So what does that mean? Curds (something dairy) and honey (something nectar) are peacetime foods, not the kind of things you’d eat during a siege. And how old would a child have to be to have the capacity to choose good over evil? Good question. If it’s my kids I’d say 30, but normally let’s say a few years.

The point is that before the child is old enough to make moral choices, the Syro-Ephraimite siege will have come to an end. There will be peace. That is the miracle of the story, not the nature of the birth. If it helps, Begin reading at Isaiah 7:1 and when you get to verse 14 say “young woman” and then keep reading. It makes perfect sense.

You might ask—and you probably should—what about the child’s name? Emmanuel. “God with us.” Doesn’t that speak to the miraculous nature of this birth?


The Hebrew is Im-manu-el—literally with-us-God. But think of how many people in the Old Testament have “sentence names” ending with “El” (God).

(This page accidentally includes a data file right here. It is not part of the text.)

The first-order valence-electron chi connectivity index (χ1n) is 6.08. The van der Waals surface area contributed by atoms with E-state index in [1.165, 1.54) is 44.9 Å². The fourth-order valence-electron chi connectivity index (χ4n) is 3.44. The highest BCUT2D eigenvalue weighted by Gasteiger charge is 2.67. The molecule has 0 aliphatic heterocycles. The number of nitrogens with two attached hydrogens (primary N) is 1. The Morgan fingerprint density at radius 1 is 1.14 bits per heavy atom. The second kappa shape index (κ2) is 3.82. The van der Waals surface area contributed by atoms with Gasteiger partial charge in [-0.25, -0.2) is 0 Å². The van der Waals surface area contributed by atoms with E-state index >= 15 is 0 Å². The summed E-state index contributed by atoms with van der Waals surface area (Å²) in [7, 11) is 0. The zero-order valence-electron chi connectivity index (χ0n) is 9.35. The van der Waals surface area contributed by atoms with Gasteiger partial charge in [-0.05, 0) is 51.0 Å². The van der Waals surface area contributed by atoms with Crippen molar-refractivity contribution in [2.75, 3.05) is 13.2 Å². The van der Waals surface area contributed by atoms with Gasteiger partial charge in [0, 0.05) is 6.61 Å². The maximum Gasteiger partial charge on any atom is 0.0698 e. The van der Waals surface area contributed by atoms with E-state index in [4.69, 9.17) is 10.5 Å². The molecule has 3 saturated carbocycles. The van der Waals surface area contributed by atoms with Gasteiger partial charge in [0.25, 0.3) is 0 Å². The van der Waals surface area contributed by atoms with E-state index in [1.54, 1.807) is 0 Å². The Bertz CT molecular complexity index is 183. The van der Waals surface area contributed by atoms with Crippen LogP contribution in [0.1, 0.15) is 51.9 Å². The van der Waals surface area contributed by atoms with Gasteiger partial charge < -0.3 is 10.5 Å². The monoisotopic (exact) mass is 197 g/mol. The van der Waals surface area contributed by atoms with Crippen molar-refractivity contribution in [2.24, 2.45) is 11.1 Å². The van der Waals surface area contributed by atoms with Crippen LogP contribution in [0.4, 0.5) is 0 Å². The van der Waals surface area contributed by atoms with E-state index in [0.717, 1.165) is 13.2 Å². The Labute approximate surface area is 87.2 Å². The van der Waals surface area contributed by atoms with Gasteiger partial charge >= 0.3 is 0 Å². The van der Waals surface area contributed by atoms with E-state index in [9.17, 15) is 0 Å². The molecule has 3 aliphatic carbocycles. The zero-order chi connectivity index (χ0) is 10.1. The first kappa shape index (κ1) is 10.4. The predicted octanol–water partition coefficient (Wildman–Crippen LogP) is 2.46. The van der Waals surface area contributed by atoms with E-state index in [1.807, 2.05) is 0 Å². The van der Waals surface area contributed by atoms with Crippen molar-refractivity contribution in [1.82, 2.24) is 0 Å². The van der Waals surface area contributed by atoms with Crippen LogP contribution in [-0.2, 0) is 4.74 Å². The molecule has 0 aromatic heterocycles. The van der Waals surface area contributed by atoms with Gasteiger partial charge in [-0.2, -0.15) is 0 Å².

Daniel means, “God is my judge,” but that doesn’t mean that the man bearing that name is God. There are dozens and dozens of sentence names in the Bible that contain “El” but they don’t identify the bearer of the name as God. Rather, those names say something about God.

So naming the child Immanuel (Emmanuel is reflecting later Latin spelling) is saying something about God, that God is with Ahaz and has nothing to fear. The child’s birth to a young woman and his early life is the sign of what God will do. The child isn’t the miracle in the story. The deliverance of outnumbered Judah from the coalition is.